Wilson Shannon, new governor of the territory of Kansas, gave his maiden speech as governor to a crowd in Westport, Missouri, on September 1, 1855. George W. Brown’s Herald of Freedom reported on his arrival commencing with the issue of September 8. The next edition, on September 15, included a bullet point summary of Shannon’s speech:
- The institutions of Missouri and Kansas, for the betterment of both, must “harmonize”.
- The legislature of Kansas, elected by force and fraud, stood as the legitimate authority in Kansas.
- He must thus vigorously enforce its laws.
- And the free state movement amounted to no more than a band of fanatical nullifiers who he would, at most generous, simply ignore.
A report with the full text of Shannon’s remarks appeared in the Herald of Freedom on September 28. Furious that Brown used his remarks to paint him as a proslavery man, Shannon wrote out a lengthy correction letter and sent it to Brown in time for the Herald of October 27. One must wonder what inspired this curious haste. Even with poor infrastructure and nineteenth century communications, it probably didn’t take a full month for Shannon to read the paper, write his answer, and send it along. Given further that Shannon’s denials amount to restating the positions which the Herald of Freedom credited him with and a more thorough still repudiation of the free state movement, one wonders why he wrote at all. Shannon certainly hadn’t spent his time correcting proslavery papers who called him one of their own.
Brown advanced a theory to explain both Shannon’s action and its pacing. I don’t know if he had the facts on his side here, and he supplies no sources that I can see to check. Further it sounds like the kind of thing a free state man would badly want to believe, facts or otherwise. But Shannon’s delay does require some kind of explanation. The Herald of Freedom had one of the larger circulations in the territory. He couldn’t have just missed its reports for a solid month.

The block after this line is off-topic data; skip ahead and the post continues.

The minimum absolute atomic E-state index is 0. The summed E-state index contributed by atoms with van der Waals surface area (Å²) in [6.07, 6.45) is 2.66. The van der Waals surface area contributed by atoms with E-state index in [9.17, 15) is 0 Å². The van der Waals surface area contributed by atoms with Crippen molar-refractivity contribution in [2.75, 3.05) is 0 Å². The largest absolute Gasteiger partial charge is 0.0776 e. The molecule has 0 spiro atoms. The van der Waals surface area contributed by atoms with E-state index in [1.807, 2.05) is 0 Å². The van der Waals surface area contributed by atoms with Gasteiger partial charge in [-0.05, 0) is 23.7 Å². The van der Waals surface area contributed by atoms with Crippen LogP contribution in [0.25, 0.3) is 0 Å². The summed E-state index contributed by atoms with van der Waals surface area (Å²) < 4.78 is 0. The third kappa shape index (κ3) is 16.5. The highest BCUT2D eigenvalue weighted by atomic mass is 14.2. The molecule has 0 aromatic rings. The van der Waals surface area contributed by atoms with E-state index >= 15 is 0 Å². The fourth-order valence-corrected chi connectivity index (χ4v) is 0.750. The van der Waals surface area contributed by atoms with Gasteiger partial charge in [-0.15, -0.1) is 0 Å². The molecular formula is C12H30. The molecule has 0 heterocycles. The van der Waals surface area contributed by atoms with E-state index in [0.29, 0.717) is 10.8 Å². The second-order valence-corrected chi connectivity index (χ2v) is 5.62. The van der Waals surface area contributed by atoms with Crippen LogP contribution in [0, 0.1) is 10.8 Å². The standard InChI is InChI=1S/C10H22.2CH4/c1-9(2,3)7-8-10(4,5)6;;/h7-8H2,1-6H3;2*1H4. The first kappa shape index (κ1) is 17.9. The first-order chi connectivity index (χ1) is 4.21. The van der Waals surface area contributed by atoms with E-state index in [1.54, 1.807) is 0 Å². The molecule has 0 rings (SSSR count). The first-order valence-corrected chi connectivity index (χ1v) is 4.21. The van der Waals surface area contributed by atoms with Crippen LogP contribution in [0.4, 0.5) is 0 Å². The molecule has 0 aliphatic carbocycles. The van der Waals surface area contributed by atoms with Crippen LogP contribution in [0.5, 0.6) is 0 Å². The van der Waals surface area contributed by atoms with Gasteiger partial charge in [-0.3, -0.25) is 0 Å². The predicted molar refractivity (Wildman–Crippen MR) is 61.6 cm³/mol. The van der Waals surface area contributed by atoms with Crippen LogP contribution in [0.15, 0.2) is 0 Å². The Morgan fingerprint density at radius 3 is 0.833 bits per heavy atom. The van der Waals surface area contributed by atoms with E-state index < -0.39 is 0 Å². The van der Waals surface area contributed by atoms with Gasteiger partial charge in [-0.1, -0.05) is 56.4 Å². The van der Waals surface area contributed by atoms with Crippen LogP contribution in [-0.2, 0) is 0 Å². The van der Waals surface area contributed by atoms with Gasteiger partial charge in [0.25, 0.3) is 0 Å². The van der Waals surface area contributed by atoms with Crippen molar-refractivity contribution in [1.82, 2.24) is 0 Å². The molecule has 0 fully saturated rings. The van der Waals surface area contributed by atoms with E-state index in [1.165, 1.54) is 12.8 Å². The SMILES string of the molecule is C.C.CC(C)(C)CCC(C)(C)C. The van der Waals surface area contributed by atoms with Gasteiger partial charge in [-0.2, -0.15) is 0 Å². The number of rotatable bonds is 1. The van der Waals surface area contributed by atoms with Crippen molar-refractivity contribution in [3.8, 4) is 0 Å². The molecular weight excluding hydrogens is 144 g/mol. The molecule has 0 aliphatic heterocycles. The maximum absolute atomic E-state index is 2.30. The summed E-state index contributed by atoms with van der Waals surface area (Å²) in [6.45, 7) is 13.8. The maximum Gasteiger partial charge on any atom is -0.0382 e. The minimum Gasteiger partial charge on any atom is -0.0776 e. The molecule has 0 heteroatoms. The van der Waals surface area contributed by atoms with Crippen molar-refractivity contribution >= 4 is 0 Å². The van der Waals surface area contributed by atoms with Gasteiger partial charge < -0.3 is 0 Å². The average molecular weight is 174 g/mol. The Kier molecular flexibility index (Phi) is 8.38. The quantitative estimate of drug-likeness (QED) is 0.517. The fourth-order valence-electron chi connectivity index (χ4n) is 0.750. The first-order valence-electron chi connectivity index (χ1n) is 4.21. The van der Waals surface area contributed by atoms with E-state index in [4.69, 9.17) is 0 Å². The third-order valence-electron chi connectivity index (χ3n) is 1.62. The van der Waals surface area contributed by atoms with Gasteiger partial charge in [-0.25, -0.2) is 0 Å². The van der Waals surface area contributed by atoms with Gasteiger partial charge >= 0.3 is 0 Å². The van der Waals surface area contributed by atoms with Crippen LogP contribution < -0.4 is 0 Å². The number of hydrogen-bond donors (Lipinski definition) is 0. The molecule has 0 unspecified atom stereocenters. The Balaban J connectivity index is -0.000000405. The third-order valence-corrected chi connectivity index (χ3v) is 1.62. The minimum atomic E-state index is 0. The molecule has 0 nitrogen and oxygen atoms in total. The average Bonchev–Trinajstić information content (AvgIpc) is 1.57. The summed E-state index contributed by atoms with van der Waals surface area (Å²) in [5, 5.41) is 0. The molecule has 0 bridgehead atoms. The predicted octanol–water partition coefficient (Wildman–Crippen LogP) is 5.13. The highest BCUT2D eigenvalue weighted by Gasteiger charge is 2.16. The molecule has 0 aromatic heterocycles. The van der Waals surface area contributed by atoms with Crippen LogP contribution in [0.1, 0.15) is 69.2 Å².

As Brown has it
The news [of Shannon’s remarks] was sent East, and was the subject of remark in every part of the country. The President’s Cabinet, while in session on a grave diplomatic question, learned the facts, and were indignant at the procedure of their official. Secretary [of State] Marcy was reported to have shown his ill-humor at the occurrence publicly. It was not until after these facts were returned from the East that Gov. Shannon even hinted at a denial that his speech was not truthfully reported.
Considering that Pierce had just fired Andrew Reeder for impartiality that, given the proslavery party’s virtual monopoly on political wrongdoing in Kansas, tilted him in the direction of the free soil men, one struggles to imagine that he and his cabinet felt all that incensed at Shannon’s policies. They may, however, have cared very much about his tactless approach. The administration took considerable pains to dismiss Reeder officially for his land speculation. For Shannon to come out so openly proslavery may have made things difficult for the northern Democrats, who had already taken a pounding over Kansas and so prompted purely tactical disgust.